The conversation we had last week in class, namely the contemporary the mixture of physical and virtual spaces, the Universal Product Code and the readings for this week (in a plain continuity of these topics) made me think of the work of a specific architect – Rem Koolhaas – and some of his works and writings, such as his design of the EU flag and the Wired special issue that he guest edited.
The EU Barcode Flag was the result of a reflection by AMO/Koolhaas on Europe’s representation, its symbols, its visual language and media presence, it was specifically a response to what had been identified as “Europe’s iconographic deficit”. The barcode combines the flags of the EU member countries into one single colorful symbol, and to which more ountries can be added. It represented the essence of the European project, showing Europe as the “common effort of different nation states, with each state remaining its own cultural identity while sharing the advantages of acting together”. In 2004, when ten new countries joined the European Union, the first official update of the barcode occurred.
It is interesting to consider the EU barcode flag in the context of Sterling’s text, particularly when he writes about the identity coding regime derived from ubiquitous barcoding of objects, and how this relates to the notion of identity to be conveyed by this specific barcode.
Another aspect worth mentioning, which for me derives from our conversation last week about the power of code and the whole idea of re-coding products, is how the elements of this barcode are easily identifiable by anyone simply by a reading of its colors in stark contrast to the Universal Product Coding, where only optical readers can decode the message within the multiple adjacent vertical lines. Thus, you can easily read the flags of the European union countries from West to East, depicted from left to right on the barcode flag. Another relevant and distinct element between the UPC and the EU barcode flag is the easy adaptation of the EU barcode to new bars, reflecting the addition of new countries to the European organization, when compared to the rigidity of its object barcode counterpart, on which a whole system relies on the stability of its design.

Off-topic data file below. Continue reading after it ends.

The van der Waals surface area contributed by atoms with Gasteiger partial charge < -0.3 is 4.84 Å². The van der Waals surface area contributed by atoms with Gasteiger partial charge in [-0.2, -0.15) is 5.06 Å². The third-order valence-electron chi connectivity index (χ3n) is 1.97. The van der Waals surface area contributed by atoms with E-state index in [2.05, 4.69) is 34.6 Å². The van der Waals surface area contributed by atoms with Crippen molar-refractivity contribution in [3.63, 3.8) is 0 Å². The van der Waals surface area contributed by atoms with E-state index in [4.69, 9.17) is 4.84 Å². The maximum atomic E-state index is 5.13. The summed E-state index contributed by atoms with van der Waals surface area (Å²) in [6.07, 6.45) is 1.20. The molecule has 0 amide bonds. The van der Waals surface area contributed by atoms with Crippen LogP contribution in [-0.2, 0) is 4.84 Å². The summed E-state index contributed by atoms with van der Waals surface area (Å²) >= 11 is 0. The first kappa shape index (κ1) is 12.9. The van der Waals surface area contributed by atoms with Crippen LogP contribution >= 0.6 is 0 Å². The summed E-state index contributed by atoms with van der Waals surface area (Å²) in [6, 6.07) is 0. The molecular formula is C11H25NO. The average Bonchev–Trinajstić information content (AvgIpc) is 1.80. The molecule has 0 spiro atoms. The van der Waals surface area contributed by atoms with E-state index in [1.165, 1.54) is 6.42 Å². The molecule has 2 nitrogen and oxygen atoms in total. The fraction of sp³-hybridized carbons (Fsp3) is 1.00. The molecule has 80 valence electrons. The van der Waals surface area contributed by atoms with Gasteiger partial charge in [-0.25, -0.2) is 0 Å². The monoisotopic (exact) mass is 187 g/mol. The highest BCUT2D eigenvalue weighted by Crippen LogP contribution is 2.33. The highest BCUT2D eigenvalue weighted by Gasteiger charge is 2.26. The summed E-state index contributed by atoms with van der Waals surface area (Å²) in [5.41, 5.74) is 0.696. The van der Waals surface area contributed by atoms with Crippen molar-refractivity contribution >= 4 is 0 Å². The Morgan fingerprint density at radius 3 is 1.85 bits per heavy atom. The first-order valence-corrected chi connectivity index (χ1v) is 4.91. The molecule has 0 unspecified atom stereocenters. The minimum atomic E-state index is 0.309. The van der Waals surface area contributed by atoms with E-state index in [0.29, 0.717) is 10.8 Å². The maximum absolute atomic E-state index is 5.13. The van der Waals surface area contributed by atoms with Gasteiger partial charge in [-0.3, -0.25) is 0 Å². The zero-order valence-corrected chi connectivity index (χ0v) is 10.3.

The other readings for this week, discuss the new perception of spaces, both by their combination and creation, mostly generated by the current pervasiveness of technologies, which seems to be in line with the issue addressed by Koolhaas in a special issue of Wired magazine (June 2003). In the capacity of guest editor, Koolhas reflects on the shifts on existing spaces and on the emergence of new ones, and how the “words and ideas of architecture, once the official language of space, no longer seem capable of describing this proliferation of new conditions” (even though he recognizes, how the vocabulary of architecture is still employed in the understanding of new unfamiliar domains like “chat rooms, web sites and firewalls”, something we have also mentioned before in one of our classes). Therefore, writers, critics, researchers and artists were invited to contribute to an atlas of the new world, where 30 spaces were identified for the 21th century, such as Ad Space, Blog Space, Border Space, Crowd Space, Euro Space, Nano Space, Public Space, Tight Space or Waning Space (among others).
In this plethora of spaces, I found interesting (and worth mentioning) some ideas about crowd space, and how it relates to Michael Bull’s reading and to the discussion in urban computing with Greenfield and Shepard. I would argue that the preoccupation with crowd space derives directly from some of the issues raised (in the different texts) by Bull and Greenfield, on how the introduction of personal technologies is shaping the way we use physical spaces, and how that is affecting the way we relate to others in public space. This has been nicely worded by Greenfield in his observation that “personal information technology deployed in the urban context inevitably and invariably enriches the personal environment at the expense of the shared public and civic realms”.
In this short sample of Koolhaas work (beyond his architectural designs), we perceive how he sees and analyzes the changing of spaces, and what he believes the role of the architect could be under these new conditions, but mainly how he addresses some of the topics we have been discussing. He has greatly influenced architectural practice and theory, but to those who did not know his work, his revolutionary practice and ideas were easily revealed in the cover of Wired magazine where he is labeled as “architect, iconoclast”.
you can read the whole Wired magazine edition online here